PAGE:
Author Topic: European beech suitable?  (Read 1054 times)

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Online joachimM

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Re: European beech suitable?
« Reply #15 on: October 10, 2017, 02:03:02 pm »
The reason beech is so often used in furniture and hand tools (spoons, carving planks, ...) is because it doesn't splinter, since the wood fibers are so short.

If you really want to use beech, use saplings, or the upper side of branches. These have the most juvenile wood, which has the highest microfibril angle (which is the main explanatory variable in bow wood quality).
Tillering is easy. Problems arise when a bowyer thinks he's right and the wood is wrong.

Offline meanewood

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Re: European beech suitable?
« Reply #16 on: October 11, 2017, 12:02:22 am »
Hi Del
Sorry links are a bit beyond me.
Page 8 will become post 111 when I post this, subject - arrow weight.

Just to add, the 4 bows I made 3-4 years ago were from a nice board that produced a set of arrows as well!
I used a flat back and rounded belly profile and for the most part got away with it.

Two of the bows developed some very faint crystals which have not caused any issue to date.
One other developed a deeper one, probably due to carelessness when tillering. I decided to cover that crystal with a nydam style binding and have had no issues with that either.

If I was to use beech again, I'd adopt a more rounded back and flatter belly, much like other white woods.

Offline stuckinthemud

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Re: European beech suitable?
« Reply #17 on: October 11, 2017, 12:12:58 am »
That's a great looking set, love the arrows being made from the same wood as the bow.  Did you temper the bows?

Offline meanewood

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Re: European beech suitable?
« Reply #18 on: October 11, 2017, 12:31:55 am »
No heat treatment.
I'm going through a period of tring to be as authentic as possible when making warbows.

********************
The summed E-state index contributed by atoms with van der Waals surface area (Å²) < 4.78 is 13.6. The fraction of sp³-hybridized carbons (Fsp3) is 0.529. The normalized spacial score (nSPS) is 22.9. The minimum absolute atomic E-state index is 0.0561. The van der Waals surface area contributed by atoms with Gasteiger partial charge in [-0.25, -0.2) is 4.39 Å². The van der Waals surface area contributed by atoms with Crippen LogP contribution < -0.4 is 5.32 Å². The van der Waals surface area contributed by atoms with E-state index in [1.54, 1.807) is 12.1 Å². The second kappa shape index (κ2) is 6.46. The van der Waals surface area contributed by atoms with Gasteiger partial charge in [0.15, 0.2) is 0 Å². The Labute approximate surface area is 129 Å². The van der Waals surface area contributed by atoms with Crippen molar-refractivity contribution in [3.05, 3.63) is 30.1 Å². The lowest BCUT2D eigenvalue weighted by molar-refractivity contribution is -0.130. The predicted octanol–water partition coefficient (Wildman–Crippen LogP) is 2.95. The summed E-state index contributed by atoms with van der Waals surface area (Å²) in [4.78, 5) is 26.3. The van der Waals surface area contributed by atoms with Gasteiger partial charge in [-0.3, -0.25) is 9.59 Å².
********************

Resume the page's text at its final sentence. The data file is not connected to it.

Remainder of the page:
They may have used heat but I'm sure they didn't use heat guns.

The bow shown is 90lbs but I did get one of the others to 115lbs!

Offline Del the cat

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Re: European beech suitable?
« Reply #19 on: October 11, 2017, 01:08:08 am »
I'm going through a period of tring to be as authentic as possible when making warbows.
Difficult as we don't really have any idea of how they actually did it.
No shortage of armchair experts, and guessers tho'
Del
Let's see if this works:-
http://www.primitivearcher.com/smf/index.php/topic,41798.msg571078.html#msg571078
Yeah, looks good... that doc1 opens to give the pic :)
Nice bow ... Nice hairstyle too, just like mine :) ;)
« Last Edit: October 11, 2017, 01:13:27 am by Del the cat »
Health warning, these posts may contain traces of nut.

Offline meanewood

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Re: European beech suitable?
« Reply #20 on: October 11, 2017, 05:26:52 am »
Three things have changed since that photo.
I have even less hair!
I may have put on a few pounds.
I don't tiller warbows to that shape anymore. I tried to follow the shape that Roy King was using when he was doing those 'Mary Rose' replica's that were shown in Hardy's book, Longbow.

Offline Marc St Louis

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Re: European beech suitable?
« Reply #21 on: October 11, 2017, 05:50:03 am »
Hi Del
Sorry links are a bit beyond me.
Page 8 will become post 111 when I post this, subject - arrow weight.

Just to add, the 4 bows I made 3-4 years ago were from a nice board that produced a set of arrows as well!
I used a flat back and rounded belly profile and for the most part got away with it.